New Jersey Gov. Chris Christie is no-nonsense, larger than life, domineering, sometimes sarcastic — but above all unconventional. As his recent re-election showed, many voters love him for this, which has made him into a potential Republican candidate for president.
This shiny image has now been scuffed up as if he were a new automobile suddenly brought to grief by a pothole in the road — which in a sense is what happened. A closure of traffic lanes in September leading to the George Washington Bridge at Fort Lee, N.J., caused a four-day traffic jam that was the motorists’ worst nightmare — and this week it became the governor’s.
It was a scandal not to be denied, although at first Mr. Christie with characteristic disdain did just that. Then emails between aides surfaced, among them this: “Time for some traffic problems in Fort Lee,” Bridget Anne Kelly, Mr. Christie’s deputy chief of staff, wrote to the governor’s friend, David Wildstein, whom he had appointed to a position at the Port Authority of New York & New Jersey. He replied: “Got it.”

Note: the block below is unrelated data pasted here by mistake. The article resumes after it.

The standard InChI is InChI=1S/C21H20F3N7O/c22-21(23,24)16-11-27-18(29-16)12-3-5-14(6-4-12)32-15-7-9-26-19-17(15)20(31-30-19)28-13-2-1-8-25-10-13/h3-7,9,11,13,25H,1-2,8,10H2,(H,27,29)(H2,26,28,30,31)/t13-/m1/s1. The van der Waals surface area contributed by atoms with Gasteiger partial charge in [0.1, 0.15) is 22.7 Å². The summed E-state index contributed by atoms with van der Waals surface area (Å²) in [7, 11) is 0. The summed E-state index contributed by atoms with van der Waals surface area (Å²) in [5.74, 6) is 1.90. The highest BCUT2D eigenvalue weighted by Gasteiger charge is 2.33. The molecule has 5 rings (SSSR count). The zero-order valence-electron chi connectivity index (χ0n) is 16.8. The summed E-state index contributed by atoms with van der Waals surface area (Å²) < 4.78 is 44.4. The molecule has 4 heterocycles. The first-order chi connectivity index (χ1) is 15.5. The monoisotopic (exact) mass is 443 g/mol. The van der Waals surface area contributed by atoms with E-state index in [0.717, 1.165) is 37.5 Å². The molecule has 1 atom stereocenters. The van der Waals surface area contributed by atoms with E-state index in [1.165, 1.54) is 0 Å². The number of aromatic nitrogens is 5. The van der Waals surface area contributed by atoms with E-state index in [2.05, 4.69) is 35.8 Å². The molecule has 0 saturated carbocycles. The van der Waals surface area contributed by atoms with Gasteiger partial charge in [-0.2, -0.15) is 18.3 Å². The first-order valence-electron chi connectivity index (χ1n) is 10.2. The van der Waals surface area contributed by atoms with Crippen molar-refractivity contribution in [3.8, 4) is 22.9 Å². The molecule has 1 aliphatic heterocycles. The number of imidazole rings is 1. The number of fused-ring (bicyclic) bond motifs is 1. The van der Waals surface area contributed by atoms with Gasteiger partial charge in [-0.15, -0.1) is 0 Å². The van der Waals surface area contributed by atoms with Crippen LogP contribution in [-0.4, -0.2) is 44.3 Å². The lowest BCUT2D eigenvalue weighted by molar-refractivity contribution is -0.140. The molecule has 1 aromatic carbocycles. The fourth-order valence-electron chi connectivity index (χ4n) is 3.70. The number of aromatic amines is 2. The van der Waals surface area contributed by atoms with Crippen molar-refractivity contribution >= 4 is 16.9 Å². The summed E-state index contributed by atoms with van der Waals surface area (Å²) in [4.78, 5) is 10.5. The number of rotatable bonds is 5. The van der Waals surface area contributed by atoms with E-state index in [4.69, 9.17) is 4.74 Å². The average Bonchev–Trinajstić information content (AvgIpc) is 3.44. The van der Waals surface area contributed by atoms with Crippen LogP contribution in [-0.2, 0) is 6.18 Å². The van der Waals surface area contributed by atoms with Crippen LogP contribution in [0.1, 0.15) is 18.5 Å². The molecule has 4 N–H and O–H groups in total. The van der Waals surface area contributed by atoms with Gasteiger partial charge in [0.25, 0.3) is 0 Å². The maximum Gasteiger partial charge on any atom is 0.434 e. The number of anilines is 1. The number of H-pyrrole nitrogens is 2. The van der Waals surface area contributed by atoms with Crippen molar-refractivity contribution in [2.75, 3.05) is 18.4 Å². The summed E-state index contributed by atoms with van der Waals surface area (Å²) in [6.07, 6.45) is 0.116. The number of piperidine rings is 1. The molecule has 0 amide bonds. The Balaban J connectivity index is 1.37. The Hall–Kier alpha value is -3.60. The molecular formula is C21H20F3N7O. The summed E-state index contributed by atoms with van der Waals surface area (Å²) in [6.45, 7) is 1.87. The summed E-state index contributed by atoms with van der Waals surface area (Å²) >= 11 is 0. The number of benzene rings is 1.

Other emails showed some aides were delighted that ordinary people had been made to suffer, and all apparently for an extraordinarily petty reason: to punish Fort Lee Mayor Mark Sokolich, a Democrat, for refusing to endorse the governor for re-election.
Mr. Christie maintains that staff members took this action without approval from him. To his credit, he has disciplined his aides, among them Ms. Kelly, whom he fired (Mr. Wildstein resigned last month). And at Trenton and Fort Lee on Thursday, he offered groveling apologies and did not shy away from questions.
It was a different Chris Christie at those podiums, confidence shaken, arrogance gone. Whether the embrace of humility is enough to impress future voters is anyone’s guess, especially with Democrats in full cry and a U.S. attorney looking into charges of criminality.
While his political fortunes may recover, Mr. Christie will need more than a new paint job on his image after this bump in the road. This offense is worse than most because everyone who has ever waited in a traffic jam understands the anger. The “my way or the highway” attitude suddenly doesn’t sound so great.